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Publication numberUS20070088448 A1
Publication typeApplication
Application numberUS 11/163,445
Publication dateApr 19, 2007
Filing dateOct 19, 2005
Priority dateOct 19, 2005
Also published asWO2007047649A1
Publication number11163445, 163445, US 2007/0088448 A1, US 2007/088448 A1, US 20070088448 A1, US 20070088448A1, US 2007088448 A1, US 2007088448A1, US-A1-20070088448, US-A1-2007088448, US2007/0088448A1, US2007/088448A1, US20070088448 A1, US20070088448A1, US2007088448 A1, US2007088448A1
InventorsDinkar Mylaraswamy, Wendy Foslien
Original AssigneeHoneywell International Inc.
Export CitationBiBTeX, EndNote, RefMan
External Links: USPTO, USPTO Assignment, Espacenet
Predictive correlation model system
US 20070088448 A1
Abstract
A system having a combination including a predictive controller and a correlation model analysis which may include a principal component analysis (PCA) calculator. The system may encompass a discrete sampler of trajectories of variables from the predictive controller for a correlation model analysis calculation. There may be a compensator for providing initialization and estimation values of other system variables for the correlation model analysis. An uncertainty calculator connected to the predictive controller may output an anomaly impact prediction zone based on upper and lower bounds from the predictive controller.
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Claims(21)
1. A predictive system comprising:
a correlation model module; and
a predictive controller connected to the correlation model module; and
wherein the correlation model module comprises:
a sampler connected to the predictive controller;
a principal component analysis calculator connected to the sampler; and
an output interface module connected to the principal component analysis calculator.
2. The system of claim 1, wherein the correlation model module further comprises:
a multiplexer having an input connected to the sampler and an output connected to the principal component analysis calculator;
a compensator having an output connected to the multiplexer; and
a demultiplexer having an input connected to the principal component analysis calculator and an output connected to the compensator.
3. The system of claim 2, wherein:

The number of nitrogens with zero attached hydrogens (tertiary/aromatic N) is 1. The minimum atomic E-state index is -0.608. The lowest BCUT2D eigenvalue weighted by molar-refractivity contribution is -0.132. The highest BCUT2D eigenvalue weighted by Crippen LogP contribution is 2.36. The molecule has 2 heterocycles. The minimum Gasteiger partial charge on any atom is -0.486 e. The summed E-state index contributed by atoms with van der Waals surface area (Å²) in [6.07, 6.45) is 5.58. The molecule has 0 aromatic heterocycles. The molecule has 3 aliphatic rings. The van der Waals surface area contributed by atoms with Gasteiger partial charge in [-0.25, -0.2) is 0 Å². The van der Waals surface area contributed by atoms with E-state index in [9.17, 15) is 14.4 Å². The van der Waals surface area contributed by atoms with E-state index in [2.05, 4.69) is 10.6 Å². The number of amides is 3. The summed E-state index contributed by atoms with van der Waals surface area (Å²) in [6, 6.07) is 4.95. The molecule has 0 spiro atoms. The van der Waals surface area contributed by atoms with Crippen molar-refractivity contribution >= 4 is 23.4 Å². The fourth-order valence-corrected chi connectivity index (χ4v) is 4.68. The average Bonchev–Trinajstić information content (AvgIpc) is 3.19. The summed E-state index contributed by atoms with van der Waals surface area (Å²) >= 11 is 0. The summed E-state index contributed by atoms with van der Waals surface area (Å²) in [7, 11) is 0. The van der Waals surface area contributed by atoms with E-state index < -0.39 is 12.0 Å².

the compensator receives an initialization signal from a process;
a first input to the predictive controller is a present measurements signal;
a second input to the predictive controller is a predictive controller horizon signal;
a third input to the controller includes setpoints and/or target values;
a first output from the predictive controller to the sampler is a trajectory of manipulated variable moves;
a second output from the predictive controller to the sampler is a trajectory of controlled variables; and
the sampler samples the trajectory of manipulated variable moves and the trajectory of controlled variables into synchronization data vectors as an output to the multiplexer.
4. The system of claim 3, wherein:
an initialization signal and/or a compensating signal goes from the compensator to the multiplexer;
an output of the principal component analysis calculator provides a statistic of a measure of an anomaly to the interface output module and provides estimates to the input of the demultiplexer; and
the interface output module outputs a future trajectory.
5. The system of claim 4, further comprising:
an uncertainty calculator having an input connected to the predictive controller; and
wherein the uncertainty calculator provides an anomaly prediction cone to the output interface module.
6. The system of claim 5, wherein the predictive controller is a horizon based controller.
7. A predictive correlation model system comprising:
a predictive controller; and
a correlation model module connected to the predictive controller.
8. The analyzer of claim 7, wherein the correlation model module comprises:
a sampler connected to the predictive controller;
a multiplexer connected to the sampler; and
a correlation model calculator connected to the multiplexer.
9. The analyzer of claim 8, wherein the correlation module further comprises an output interface mechanism connected to the correlation model calculator.